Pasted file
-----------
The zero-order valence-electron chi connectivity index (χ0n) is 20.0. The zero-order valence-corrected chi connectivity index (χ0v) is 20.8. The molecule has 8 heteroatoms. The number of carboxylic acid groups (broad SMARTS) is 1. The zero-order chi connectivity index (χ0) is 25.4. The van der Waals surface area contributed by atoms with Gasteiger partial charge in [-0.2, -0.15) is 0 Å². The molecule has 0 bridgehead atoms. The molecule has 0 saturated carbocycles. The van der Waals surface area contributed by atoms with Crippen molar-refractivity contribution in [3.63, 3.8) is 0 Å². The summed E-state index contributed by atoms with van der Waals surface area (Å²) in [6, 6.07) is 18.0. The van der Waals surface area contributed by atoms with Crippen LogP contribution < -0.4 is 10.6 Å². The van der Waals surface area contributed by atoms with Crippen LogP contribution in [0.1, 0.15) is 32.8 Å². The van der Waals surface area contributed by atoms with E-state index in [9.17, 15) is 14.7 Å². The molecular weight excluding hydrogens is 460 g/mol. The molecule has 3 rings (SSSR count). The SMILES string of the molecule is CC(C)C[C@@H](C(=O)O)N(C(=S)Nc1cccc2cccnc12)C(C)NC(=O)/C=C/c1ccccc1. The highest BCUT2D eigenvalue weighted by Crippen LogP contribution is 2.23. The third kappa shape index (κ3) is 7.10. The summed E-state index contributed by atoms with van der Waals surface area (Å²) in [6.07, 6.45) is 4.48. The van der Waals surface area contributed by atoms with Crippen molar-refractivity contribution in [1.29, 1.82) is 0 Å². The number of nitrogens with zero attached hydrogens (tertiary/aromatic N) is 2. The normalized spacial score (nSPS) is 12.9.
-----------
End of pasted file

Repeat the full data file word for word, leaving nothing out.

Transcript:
The zero-order valence-electron chi connectivity index (χ0n) is 20.0. The zero-order valence-corrected chi connectivity index (χ0v) is 20.8. The molecule has 8 heteroatoms. The number of carboxylic acid groups (broad SMARTS) is 1. The zero-order chi connectivity index (χ0) is 25.4. The van der Waals surface area contributed by atoms with Gasteiger partial charge in [-0.2, -0.15) is 0 Å². The molecule has 0 bridgehead atoms. The molecule has 0 saturated carbocycles. The van der Waals surface area contributed by atoms with Crippen molar-refractivity contribution in [3.63, 3.8) is 0 Å². The summed E-state index contributed by atoms with van der Waals surface area (Å²) in [6, 6.07) is 18.0. The van der Waals surface area contributed by atoms with Crippen LogP contribution < -0.4 is 10.6 Å². The van der Waals surface area contributed by atoms with Crippen LogP contribution in [0.1, 0.15) is 32.8 Å². The van der Waals surface area contributed by atoms with E-state index in [9.17, 15) is 14.7 Å². The molecular weight excluding hydrogens is 460 g/mol. The molecule has 3 rings (SSSR count). The SMILES string of the molecule is CC(C)C[C@@H](C(=O)O)N(C(=S)Nc1cccc2cccnc12)C(C)NC(=O)/C=C/c1ccccc1. The highest BCUT2D eigenvalue weighted by Crippen LogP contribution is 2.23. The third kappa shape index (κ3) is 7.10. The summed E-state index contributed by atoms with van der Waals surface area (Å²) in [6.07, 6.45) is 4.48. The van der Waals surface area contributed by atoms with Crippen molar-refractivity contribution in [1.29, 1.82) is 0 Å². The number of nitrogens with zero attached hydrogens (tertiary/aromatic N) is 2. The normalized spacial score (nSPS) is 12.9.